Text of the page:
Airlines are connecting more people and places than ever before. Figures from IATA show that there are 22,000 city pairs now linked by direct flights, up by 1,300 in 2017 and double the 10,250 city pairs connected in 1998.
A total of 4.4 billion passengers took to the skies last year and growth this year is expected to be robust. The total number of passengers is forecast to rise to 4.6 billion, helped by global GDP growth remaining relatively strong at about 2.7 percent.
However, economic growth will be lower than the 3.1 percent a year ago amid continuing trade tensions between the US and China and rising uncertainty in other regions. Fuel prices have fallen since last year’s high, but are still some way off levels seen in 2016 and 2017.
Total passenger demand, measured in revenue passenger kilometres (RPKs), is therefore expected to grow by 5.0 percent, down from 7.4 percent in 2018. Airlines have responded to the slower growth environment by trimming capacity expansion to 4.7 percent (ASKs).
The worldwide grounding of the Boeing 737 Max jets, following two fatal accidents that involved the aircraft’s anti-stall system, has also resulted in lower capacity. According to research from OAG, there were about 40 million fewer available seats during the summer season than had been previously anticipated.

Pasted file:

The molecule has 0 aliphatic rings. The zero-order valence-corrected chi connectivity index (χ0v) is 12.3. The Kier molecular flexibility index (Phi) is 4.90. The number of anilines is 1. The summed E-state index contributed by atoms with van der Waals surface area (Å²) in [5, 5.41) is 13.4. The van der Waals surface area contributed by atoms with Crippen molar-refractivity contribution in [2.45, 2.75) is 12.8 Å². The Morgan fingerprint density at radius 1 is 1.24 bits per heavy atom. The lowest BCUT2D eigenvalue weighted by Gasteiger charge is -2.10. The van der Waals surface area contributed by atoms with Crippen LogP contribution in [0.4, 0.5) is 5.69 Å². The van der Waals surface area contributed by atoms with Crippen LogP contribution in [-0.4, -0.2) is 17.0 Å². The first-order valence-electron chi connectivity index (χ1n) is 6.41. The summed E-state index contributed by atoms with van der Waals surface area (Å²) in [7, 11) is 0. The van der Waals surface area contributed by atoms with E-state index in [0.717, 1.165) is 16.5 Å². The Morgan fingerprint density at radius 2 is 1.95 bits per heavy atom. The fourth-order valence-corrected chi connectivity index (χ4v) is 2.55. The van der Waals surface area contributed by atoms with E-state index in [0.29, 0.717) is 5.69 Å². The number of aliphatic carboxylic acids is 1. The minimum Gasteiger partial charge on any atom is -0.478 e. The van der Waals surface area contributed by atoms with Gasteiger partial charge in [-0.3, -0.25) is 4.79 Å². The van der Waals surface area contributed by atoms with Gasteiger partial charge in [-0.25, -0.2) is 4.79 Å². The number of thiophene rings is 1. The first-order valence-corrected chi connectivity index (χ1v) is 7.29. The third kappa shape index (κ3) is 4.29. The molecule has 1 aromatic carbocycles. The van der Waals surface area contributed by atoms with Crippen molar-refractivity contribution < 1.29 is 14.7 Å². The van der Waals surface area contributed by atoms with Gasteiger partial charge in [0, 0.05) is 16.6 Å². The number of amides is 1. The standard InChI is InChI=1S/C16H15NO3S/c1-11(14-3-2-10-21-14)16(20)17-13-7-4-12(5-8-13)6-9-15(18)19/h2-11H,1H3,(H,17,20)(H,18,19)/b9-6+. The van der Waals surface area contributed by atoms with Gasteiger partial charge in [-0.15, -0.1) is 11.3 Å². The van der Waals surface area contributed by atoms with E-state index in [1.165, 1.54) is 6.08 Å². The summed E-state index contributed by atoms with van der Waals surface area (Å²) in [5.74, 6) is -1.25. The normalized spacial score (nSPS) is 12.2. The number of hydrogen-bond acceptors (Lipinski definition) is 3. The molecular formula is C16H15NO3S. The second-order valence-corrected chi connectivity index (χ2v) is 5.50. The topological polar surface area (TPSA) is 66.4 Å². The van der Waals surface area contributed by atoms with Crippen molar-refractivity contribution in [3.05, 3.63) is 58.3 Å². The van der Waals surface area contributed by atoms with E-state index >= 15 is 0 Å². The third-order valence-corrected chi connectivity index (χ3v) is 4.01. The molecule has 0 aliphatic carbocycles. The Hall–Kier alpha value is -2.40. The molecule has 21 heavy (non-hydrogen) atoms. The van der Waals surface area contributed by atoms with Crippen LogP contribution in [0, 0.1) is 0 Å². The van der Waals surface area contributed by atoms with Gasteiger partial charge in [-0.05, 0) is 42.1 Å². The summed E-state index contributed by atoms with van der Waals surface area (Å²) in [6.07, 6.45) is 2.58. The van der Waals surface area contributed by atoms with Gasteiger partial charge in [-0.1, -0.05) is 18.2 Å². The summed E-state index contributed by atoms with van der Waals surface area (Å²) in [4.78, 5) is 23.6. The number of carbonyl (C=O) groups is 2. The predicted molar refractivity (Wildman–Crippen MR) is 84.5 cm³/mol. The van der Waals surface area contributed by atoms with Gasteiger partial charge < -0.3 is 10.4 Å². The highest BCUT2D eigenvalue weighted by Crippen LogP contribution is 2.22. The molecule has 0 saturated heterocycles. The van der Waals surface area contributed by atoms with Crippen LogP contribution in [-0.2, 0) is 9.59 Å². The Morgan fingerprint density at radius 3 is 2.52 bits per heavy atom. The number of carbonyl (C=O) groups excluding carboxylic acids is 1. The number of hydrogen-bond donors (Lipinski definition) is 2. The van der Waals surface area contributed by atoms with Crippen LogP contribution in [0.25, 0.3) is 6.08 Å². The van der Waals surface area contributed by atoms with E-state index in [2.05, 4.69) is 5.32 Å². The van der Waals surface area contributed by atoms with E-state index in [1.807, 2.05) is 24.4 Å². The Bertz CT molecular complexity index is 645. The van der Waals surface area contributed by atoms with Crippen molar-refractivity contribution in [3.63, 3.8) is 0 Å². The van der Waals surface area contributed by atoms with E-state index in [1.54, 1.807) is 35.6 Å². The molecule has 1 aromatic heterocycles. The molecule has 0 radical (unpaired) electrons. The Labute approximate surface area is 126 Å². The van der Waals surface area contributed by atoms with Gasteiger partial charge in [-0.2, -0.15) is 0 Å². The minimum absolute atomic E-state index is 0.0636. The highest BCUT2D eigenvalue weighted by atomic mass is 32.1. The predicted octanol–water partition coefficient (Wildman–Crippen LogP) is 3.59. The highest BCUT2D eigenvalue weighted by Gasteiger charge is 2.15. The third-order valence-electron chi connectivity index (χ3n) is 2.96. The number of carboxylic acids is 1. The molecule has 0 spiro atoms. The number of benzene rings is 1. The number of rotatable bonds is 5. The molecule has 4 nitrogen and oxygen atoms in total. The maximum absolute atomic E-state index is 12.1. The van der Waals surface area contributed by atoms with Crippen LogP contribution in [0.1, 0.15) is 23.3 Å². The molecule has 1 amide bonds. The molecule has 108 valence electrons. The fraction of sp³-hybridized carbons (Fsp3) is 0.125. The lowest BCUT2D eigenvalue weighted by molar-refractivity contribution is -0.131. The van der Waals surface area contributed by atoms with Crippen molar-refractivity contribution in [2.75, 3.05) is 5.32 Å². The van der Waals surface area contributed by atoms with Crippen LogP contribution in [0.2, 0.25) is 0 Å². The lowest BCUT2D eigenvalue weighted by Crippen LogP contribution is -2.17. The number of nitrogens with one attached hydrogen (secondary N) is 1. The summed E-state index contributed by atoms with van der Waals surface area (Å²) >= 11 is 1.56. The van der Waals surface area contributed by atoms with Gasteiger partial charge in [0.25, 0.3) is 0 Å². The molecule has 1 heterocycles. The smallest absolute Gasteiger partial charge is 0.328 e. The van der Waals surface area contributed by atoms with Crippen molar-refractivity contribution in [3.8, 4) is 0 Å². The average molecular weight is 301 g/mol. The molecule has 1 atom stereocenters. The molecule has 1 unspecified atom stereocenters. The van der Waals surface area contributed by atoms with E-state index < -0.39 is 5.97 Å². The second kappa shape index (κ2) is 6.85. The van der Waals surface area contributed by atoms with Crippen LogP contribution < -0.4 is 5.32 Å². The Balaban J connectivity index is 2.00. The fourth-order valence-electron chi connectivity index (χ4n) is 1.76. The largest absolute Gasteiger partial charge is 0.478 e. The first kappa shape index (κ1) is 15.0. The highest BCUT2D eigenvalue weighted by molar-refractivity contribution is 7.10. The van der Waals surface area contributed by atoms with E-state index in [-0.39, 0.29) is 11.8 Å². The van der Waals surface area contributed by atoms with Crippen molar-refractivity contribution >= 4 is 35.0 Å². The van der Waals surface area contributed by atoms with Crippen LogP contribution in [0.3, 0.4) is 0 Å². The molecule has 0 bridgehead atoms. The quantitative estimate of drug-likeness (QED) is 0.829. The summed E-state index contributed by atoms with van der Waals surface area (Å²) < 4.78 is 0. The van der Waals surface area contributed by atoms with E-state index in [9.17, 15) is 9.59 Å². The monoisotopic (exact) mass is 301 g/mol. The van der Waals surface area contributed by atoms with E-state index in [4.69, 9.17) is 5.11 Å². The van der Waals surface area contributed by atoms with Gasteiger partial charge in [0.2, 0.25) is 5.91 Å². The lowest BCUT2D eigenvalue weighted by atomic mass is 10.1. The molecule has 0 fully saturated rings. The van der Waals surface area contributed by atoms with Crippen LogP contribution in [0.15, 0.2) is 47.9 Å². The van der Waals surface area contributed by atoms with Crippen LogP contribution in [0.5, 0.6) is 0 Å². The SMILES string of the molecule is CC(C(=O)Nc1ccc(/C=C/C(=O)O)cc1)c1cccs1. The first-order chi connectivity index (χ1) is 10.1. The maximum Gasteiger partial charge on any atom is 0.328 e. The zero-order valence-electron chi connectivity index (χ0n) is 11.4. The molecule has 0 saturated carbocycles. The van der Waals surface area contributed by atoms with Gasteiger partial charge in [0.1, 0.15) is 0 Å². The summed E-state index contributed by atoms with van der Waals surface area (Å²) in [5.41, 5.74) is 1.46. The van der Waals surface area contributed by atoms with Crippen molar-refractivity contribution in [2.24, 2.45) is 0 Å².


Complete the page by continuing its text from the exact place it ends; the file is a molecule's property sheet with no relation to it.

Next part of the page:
Many airlines have been forced to cancel or postpone routes, draft in alternative aircraft and restructure their schedules to accommodate for the absence of the jets from their fleet.
Elsewhere, there is a greater spotlight on the sustainability of our industry. In Scandinavia and Europe we’ve had the noise around flygskam, or flight-shaming, as well as governments continuous reviews on taxation and airport infrastructure.
But despite the challenges, we must not forget there is plenty to be positive about.
IATA figures show that airlines are expected to take delivery of more than 1,770 new aircraft this year, many of which will replace older and less fuel-efficient aircraft. This will expand the global commercial fleet by 3.67 percent to about 30,700 aircraft.
Such aircraft are enabling carriers to open up markets not previously possible, making the world a more connected and prosperous place.
The number of routes served by aviation is therefore set to grow to more than 58,000 this year, up from 52,000 in 2014. This will push global spend on tourism enabled by air transport up by about 7.8 percent to $909bn.
The founder of the renowned Routes events, Airport Strategy & Marketing (ASM) supports airports, airlines, tourism authorities, investment firms and governments in the all aspects of development of new routes through consultancy, training courses, data & analytics. ASM’s airline relations, insight into how individual airlines work, and representation services result in delivery success.